Detailed mathematical models of VAV equipment and subsystems have been developed and used tocompose larger DCV systems with a large degree of detail. The models and systems take intoaccount both flow/pressure distribution and thermal/contaminant dynamics. The models have beenvalidated against measurements. A number of detailed simulation cases have been conducted. Theresults show that energy usage depends strongly depends on occupancy, flow rates, chosen setpoints as well as the outdoor temperature.
Demand-controlled ventilation (DCV) has largely been documented in the literature through fielddemonstration projects and computer simulation studies. However, in France and in the majority ofEuropean countries, the use of this technique is still quite limited.
Integration of building components and ventilation systems is an effective way to control thermal loads, especially cooling loads. The key point of the system which has been studied in this paper is a special hollow building slab which allows the penetration of variable ventilation air flows. The ventilation rate may be adjusted following a specific control strategy, in order to activate the thermal mass of the slab, and enhance the free cooling effect in the night time.
Supply air CO2 control (SACO2) is a technique for measuring the outdoor air fraction in the supply air and controlling the outdoor air intake. It is applicable to recirculating systems serving multiple places where ventilation targets are based on outdoor airflow rate per person. SACO2 offers significant benefits : energy savings, simple maintenance, adequate ventilation and ability to measure and record performance.
In this article, the sources of risk using DCV (demand control ventilation) are examined along with the components typically and the possible ways to minimize risk without sacrificing potential energy savings.
In the scope of the EU supported project RESHYVENT, the possible integration of Renewable Energy Solutions (RES) into hybrid ventilation systems has been analysed. The focus has been on solar and wind applications to substitute the use of fossil fuel. The feasibility of the investigated options depends on the ventilation concept the RES is integrated into, the location of the building geographically, placement of the RES in the building and on the urban environment.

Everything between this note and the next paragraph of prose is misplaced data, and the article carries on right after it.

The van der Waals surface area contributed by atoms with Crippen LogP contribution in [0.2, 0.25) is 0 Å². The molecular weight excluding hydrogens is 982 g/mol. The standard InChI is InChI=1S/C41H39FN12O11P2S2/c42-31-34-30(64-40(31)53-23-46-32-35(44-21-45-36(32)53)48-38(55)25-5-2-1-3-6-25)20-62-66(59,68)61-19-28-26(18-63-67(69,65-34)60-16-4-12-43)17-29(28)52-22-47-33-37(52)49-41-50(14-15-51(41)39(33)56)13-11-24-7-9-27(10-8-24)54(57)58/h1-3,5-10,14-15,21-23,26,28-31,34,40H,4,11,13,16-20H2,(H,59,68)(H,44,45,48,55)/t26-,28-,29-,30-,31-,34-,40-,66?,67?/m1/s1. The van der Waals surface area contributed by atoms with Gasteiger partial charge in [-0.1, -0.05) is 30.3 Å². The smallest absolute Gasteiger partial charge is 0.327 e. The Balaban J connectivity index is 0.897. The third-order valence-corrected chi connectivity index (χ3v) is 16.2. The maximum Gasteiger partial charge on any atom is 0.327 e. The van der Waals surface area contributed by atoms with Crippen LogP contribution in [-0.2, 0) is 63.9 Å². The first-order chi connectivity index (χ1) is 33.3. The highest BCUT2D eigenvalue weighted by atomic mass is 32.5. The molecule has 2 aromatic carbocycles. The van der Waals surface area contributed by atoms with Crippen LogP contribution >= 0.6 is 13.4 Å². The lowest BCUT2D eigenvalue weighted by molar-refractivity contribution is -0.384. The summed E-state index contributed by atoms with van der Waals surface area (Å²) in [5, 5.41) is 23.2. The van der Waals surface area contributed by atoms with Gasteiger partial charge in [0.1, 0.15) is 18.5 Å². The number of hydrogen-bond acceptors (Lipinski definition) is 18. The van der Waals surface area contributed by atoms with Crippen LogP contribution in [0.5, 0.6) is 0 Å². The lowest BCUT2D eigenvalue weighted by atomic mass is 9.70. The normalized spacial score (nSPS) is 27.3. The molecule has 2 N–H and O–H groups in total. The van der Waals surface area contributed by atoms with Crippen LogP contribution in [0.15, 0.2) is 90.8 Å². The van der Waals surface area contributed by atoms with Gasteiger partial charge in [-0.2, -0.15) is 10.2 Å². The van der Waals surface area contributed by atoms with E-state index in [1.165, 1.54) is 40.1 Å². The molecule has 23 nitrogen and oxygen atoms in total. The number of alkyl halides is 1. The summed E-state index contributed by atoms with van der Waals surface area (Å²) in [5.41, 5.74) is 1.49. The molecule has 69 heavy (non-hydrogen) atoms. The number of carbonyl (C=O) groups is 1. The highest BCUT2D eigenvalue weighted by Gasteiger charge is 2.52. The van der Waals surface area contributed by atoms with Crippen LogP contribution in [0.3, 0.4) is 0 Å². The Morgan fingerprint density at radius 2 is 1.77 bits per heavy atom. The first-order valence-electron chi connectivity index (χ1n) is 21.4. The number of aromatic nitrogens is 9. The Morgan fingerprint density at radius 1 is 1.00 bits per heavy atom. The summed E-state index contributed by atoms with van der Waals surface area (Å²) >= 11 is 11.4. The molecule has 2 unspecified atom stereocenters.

The aim of the project is to study, develop, build (prototype system) and evaluate an energy efficient demand controlled hybrid ventilation system for dwellings in a cold climate. Hybrid ventilation in a cold climate means a ventilation system with low pressure drops, which result in a minimisation of the mechanical energy for ventilation, and that natural driving forces can play an important role.
The purpose of this system is to provide one improved ventilation system allowing significant good indoor air quality, heating (and cooling) energy savings and acceptable thermal comfort on summer, by using especially renewable energy.This concept is based on sensors measuring relative humidity in bathroom and kitchen, occupancy in bedrooms and toilet, and agitation (i.e.
Within the EU RESHYVENT project four demand controlled ventilation systems have been developed, each one for a specific application field. The scientific support work for the industries has been reported in a number of documents. A number of these reports will be published as AIVC Technotes after completion of the project.
The main objective of the demonstration project LabSan is the innovative energetic retrofitting of a research laboratory building (3724 m² net floor area) which can serve as an outstanding and guiding example for a large number of existing laboratory buil